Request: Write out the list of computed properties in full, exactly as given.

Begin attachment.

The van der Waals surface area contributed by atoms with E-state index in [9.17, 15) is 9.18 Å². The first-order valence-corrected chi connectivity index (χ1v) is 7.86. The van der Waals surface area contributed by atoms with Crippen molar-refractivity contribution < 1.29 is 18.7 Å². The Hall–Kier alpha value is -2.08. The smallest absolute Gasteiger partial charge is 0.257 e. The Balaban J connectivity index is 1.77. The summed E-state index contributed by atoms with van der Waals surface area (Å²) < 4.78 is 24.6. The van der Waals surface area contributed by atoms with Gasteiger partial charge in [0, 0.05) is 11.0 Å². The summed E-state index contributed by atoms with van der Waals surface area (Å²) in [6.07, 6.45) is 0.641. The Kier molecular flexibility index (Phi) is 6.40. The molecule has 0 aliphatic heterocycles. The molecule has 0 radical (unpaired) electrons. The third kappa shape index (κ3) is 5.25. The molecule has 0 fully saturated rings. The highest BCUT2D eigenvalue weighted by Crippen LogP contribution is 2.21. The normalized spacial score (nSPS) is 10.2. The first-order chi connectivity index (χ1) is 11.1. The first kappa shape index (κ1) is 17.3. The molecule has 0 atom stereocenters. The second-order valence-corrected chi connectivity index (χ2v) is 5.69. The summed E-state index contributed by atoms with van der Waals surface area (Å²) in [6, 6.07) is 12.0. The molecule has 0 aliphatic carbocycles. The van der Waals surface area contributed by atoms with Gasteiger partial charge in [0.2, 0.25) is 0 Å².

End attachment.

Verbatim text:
The van der Waals surface area contributed by atoms with E-state index in [9.17, 15) is 9.18 Å². The first-order valence-corrected chi connectivity index (χ1v) is 7.86. The van der Waals surface area contributed by atoms with Crippen molar-refractivity contribution < 1.29 is 18.7 Å². The Hall–Kier alpha value is -2.08. The smallest absolute Gasteiger partial charge is 0.257 e. The Balaban J connectivity index is 1.77. The summed E-state index contributed by atoms with van der Waals surface area (Å²) < 4.78 is 24.6. The van der Waals surface area contributed by atoms with Gasteiger partial charge in [0, 0.05) is 11.0 Å². The summed E-state index contributed by atoms with van der Waals surface area (Å²) in [6.07, 6.45) is 0.641. The Kier molecular flexibility index (Phi) is 6.40. The molecule has 0 aliphatic heterocycles. The molecule has 0 radical (unpaired) electrons. The third kappa shape index (κ3) is 5.25. The molecule has 0 fully saturated rings. The highest BCUT2D eigenvalue weighted by Crippen LogP contribution is 2.21. The normalized spacial score (nSPS) is 10.2. The first-order chi connectivity index (χ1) is 11.1. The first kappa shape index (κ1) is 17.3. The molecule has 0 atom stereocenters. The second-order valence-corrected chi connectivity index (χ2v) is 5.69. The summed E-state index contributed by atoms with van der Waals surface area (Å²) in [6, 6.07) is 12.0. The molecule has 0 aliphatic carbocycles. The van der Waals surface area contributed by atoms with Gasteiger partial charge in [0.2, 0.25) is 0 Å².